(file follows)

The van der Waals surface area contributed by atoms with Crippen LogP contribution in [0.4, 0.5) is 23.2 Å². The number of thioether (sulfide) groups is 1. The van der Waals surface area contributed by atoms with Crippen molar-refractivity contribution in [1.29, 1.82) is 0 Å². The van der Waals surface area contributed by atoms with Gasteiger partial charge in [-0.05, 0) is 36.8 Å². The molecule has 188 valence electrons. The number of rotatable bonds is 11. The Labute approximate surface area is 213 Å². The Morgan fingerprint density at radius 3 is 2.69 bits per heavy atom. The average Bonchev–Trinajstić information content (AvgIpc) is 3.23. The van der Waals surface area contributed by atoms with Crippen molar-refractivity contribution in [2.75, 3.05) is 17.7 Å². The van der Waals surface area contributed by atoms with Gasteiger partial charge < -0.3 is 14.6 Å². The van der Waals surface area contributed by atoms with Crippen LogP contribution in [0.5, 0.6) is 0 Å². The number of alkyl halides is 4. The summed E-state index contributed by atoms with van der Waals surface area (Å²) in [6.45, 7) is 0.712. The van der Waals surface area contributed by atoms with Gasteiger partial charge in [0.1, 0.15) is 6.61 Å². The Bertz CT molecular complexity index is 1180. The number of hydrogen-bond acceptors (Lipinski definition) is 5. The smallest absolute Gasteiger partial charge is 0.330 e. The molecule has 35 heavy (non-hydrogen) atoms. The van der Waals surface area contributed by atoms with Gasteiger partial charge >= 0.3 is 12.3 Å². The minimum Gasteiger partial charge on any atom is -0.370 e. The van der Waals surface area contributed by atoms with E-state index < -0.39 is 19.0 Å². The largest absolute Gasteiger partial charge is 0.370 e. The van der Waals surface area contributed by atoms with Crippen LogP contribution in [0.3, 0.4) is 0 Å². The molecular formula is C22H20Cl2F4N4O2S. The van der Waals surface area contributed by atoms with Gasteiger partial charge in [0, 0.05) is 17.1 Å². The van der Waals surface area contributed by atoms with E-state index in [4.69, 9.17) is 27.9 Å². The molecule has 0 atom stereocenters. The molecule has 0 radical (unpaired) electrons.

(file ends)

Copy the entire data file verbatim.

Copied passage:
The van der Waals surface area contributed by atoms with Crippen LogP contribution in [0.4, 0.5) is 23.2 Å². The number of thioether (sulfide) groups is 1. The van der Waals surface area contributed by atoms with Crippen molar-refractivity contribution in [1.29, 1.82) is 0 Å². The van der Waals surface area contributed by atoms with Gasteiger partial charge in [-0.05, 0) is 36.8 Å². The molecule has 188 valence electrons. The number of rotatable bonds is 11. The Labute approximate surface area is 213 Å². The Morgan fingerprint density at radius 3 is 2.69 bits per heavy atom. The average Bonchev–Trinajstić information content (AvgIpc) is 3.23. The van der Waals surface area contributed by atoms with Crippen molar-refractivity contribution in [2.75, 3.05) is 17.7 Å². The van der Waals surface area contributed by atoms with Gasteiger partial charge < -0.3 is 14.6 Å². The van der Waals surface area contributed by atoms with Crippen LogP contribution in [0.5, 0.6) is 0 Å². The number of alkyl halides is 4. The summed E-state index contributed by atoms with van der Waals surface area (Å²) in [6.45, 7) is 0.712. The van der Waals surface area contributed by atoms with Gasteiger partial charge in [0.1, 0.15) is 6.61 Å². The Bertz CT molecular complexity index is 1180. The number of hydrogen-bond acceptors (Lipinski definition) is 5. The smallest absolute Gasteiger partial charge is 0.330 e. The molecule has 35 heavy (non-hydrogen) atoms. The van der Waals surface area contributed by atoms with Gasteiger partial charge >= 0.3 is 12.3 Å². The minimum Gasteiger partial charge on any atom is -0.370 e. The van der Waals surface area contributed by atoms with E-state index < -0.39 is 19.0 Å². The largest absolute Gasteiger partial charge is 0.370 e. The van der Waals surface area contributed by atoms with Crippen LogP contribution in [0.3, 0.4) is 0 Å². The molecular formula is C22H20Cl2F4N4O2S. The van der Waals surface area contributed by atoms with Gasteiger partial charge in [0, 0.05) is 17.1 Å². The van der Waals surface area contributed by atoms with E-state index in [4.69, 9.17) is 27.9 Å². The molecule has 0 atom stereocenters. The molecule has 0 radical (unpaired) electrons.